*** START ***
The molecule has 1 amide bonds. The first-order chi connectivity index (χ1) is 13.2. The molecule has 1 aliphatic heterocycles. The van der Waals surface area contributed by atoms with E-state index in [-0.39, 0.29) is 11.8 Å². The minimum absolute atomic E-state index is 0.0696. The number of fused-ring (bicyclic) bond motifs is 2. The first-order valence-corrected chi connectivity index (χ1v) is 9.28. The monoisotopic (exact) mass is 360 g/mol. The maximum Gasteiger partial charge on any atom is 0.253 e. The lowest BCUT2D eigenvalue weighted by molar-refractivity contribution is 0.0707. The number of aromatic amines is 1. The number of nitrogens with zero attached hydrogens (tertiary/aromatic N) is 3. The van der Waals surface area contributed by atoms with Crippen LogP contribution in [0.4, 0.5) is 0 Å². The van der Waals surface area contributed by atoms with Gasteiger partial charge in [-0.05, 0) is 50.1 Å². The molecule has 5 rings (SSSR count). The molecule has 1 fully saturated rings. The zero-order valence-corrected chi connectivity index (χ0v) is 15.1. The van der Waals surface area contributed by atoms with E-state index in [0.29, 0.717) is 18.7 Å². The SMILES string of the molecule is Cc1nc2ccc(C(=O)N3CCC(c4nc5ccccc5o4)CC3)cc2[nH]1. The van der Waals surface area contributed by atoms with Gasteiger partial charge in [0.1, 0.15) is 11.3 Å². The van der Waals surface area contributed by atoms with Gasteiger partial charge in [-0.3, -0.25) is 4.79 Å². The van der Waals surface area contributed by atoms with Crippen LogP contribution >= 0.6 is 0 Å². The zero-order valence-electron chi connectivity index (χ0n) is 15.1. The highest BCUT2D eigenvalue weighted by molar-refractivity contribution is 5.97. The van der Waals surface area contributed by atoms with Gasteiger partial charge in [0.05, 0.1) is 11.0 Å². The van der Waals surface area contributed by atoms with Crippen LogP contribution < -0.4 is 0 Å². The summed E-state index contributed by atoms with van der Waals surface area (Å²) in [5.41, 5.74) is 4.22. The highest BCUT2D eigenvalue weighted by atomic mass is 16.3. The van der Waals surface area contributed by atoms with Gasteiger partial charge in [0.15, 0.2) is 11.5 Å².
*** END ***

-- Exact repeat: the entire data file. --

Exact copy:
The molecule has 1 amide bonds. The first-order chi connectivity index (χ1) is 13.2. The molecule has 1 aliphatic heterocycles. The van der Waals surface area contributed by atoms with E-state index in [-0.39, 0.29) is 11.8 Å². The minimum absolute atomic E-state index is 0.0696. The number of fused-ring (bicyclic) bond motifs is 2. The first-order valence-corrected chi connectivity index (χ1v) is 9.28. The monoisotopic (exact) mass is 360 g/mol. The maximum Gasteiger partial charge on any atom is 0.253 e. The lowest BCUT2D eigenvalue weighted by molar-refractivity contribution is 0.0707. The number of aromatic amines is 1. The number of nitrogens with zero attached hydrogens (tertiary/aromatic N) is 3. The van der Waals surface area contributed by atoms with Crippen LogP contribution in [0.4, 0.5) is 0 Å². The van der Waals surface area contributed by atoms with Gasteiger partial charge in [-0.05, 0) is 50.1 Å². The molecule has 5 rings (SSSR count). The molecule has 1 fully saturated rings. The zero-order valence-corrected chi connectivity index (χ0v) is 15.1. The van der Waals surface area contributed by atoms with E-state index in [0.29, 0.717) is 18.7 Å². The SMILES string of the molecule is Cc1nc2ccc(C(=O)N3CCC(c4nc5ccccc5o4)CC3)cc2[nH]1. The van der Waals surface area contributed by atoms with Gasteiger partial charge in [0.1, 0.15) is 11.3 Å². The van der Waals surface area contributed by atoms with Gasteiger partial charge in [-0.3, -0.25) is 4.79 Å². The van der Waals surface area contributed by atoms with Crippen LogP contribution >= 0.6 is 0 Å². The zero-order valence-electron chi connectivity index (χ0n) is 15.1. The highest BCUT2D eigenvalue weighted by molar-refractivity contribution is 5.97. The van der Waals surface area contributed by atoms with Gasteiger partial charge in [0.05, 0.1) is 11.0 Å². The van der Waals surface area contributed by atoms with Crippen LogP contribution < -0.4 is 0 Å². The summed E-state index contributed by atoms with van der Waals surface area (Å²) in [5.41, 5.74) is 4.22. The highest BCUT2D eigenvalue weighted by atomic mass is 16.3. The van der Waals surface area contributed by atoms with Gasteiger partial charge in [0.15, 0.2) is 11.5 Å².